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A fechtbuch is a term used to describe fencing manuals from the middle ages and renaissance periods. The term is German and means combat manual (lit. fight book) although is can also be applied to mean only German martial works from the 15th and 16th century.

A number of surviving fechtbucher survive today and a growing movement amongst historical martial arts enthusiasts are studying the works and re-learning the fighting techniques of their forebears.

Fechtbucher were often written in cryptic terms so that students familar with the basics would be able to expand their knowledge. Some are devoid of text and many discuss philosophical matters in regard to the fighting arts.

Fechtbucher cover not only the use of the arming sword and longsword but also spear, axe, halberd, rapier, dagger and others besides.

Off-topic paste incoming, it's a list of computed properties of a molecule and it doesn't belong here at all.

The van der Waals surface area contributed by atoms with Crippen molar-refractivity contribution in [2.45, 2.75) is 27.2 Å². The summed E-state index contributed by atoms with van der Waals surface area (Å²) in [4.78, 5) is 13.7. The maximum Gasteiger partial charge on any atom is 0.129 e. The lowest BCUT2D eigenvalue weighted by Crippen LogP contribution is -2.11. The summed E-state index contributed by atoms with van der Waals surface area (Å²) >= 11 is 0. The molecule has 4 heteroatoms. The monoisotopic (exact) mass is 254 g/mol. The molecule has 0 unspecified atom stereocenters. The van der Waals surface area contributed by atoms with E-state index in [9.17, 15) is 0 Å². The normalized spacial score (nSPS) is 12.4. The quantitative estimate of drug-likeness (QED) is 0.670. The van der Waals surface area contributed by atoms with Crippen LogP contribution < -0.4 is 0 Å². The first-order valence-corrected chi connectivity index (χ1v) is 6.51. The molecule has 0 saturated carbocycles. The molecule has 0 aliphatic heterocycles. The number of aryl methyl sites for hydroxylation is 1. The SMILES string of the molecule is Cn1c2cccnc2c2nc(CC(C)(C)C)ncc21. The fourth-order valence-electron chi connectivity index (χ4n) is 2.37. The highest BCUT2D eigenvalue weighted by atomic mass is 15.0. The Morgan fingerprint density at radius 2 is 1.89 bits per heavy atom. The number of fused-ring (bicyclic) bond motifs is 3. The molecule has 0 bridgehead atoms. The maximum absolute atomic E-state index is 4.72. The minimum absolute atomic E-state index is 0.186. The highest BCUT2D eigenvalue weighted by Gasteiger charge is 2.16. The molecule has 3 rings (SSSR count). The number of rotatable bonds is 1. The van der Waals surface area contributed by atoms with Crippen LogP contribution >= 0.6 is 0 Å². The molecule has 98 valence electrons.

This is a selection of surving fechtbucher in approximate chronological order.

  • I.33 (Royal Armouries) c.1280
  • The Dobringer Hausbuch 1389
  • Le Jeu de la Hache 1400
  • Flos Duellatorum, 1409-1410
  • Ringeck's Fechtbuch c.1440
  • Jud Lew c.1440
  • The von Danzig Fechtbuch 1452
  • Paulus Kal 1450-1500
  • Hans Talhoffer 1459, 1467
  • De Arte Gladiatoria Dimicandi 1482-1487
  • Hans von Speyer 1491
  • Paradoxes of Defence 1499
  • Joachim Meyer 1570
  • Arte Dell' Armi 1568
  • His True Arte of Defense 1594
  • His Practise (in two books) 1595
  • Gran Simulacro Dell'Arte e dell'uso della Scherma 1610
  • Della vera Practica & scienza d'arma libri due nel primo de quali si tratta di fondament della spada solla 1624


A selection of fencing masters of particular fame who have work attributed to them.

Modern Translations and Interpretations

Internal Links

External Links

  • Wiktenauer as have a large collection of period manuals.
  • The Treatise database for Martial Arts Reconstruction has a large collection of period manuals with links to source documentation.
  • The ARMA's collection of Historical Manuals some of which are only available for members of the ARMA.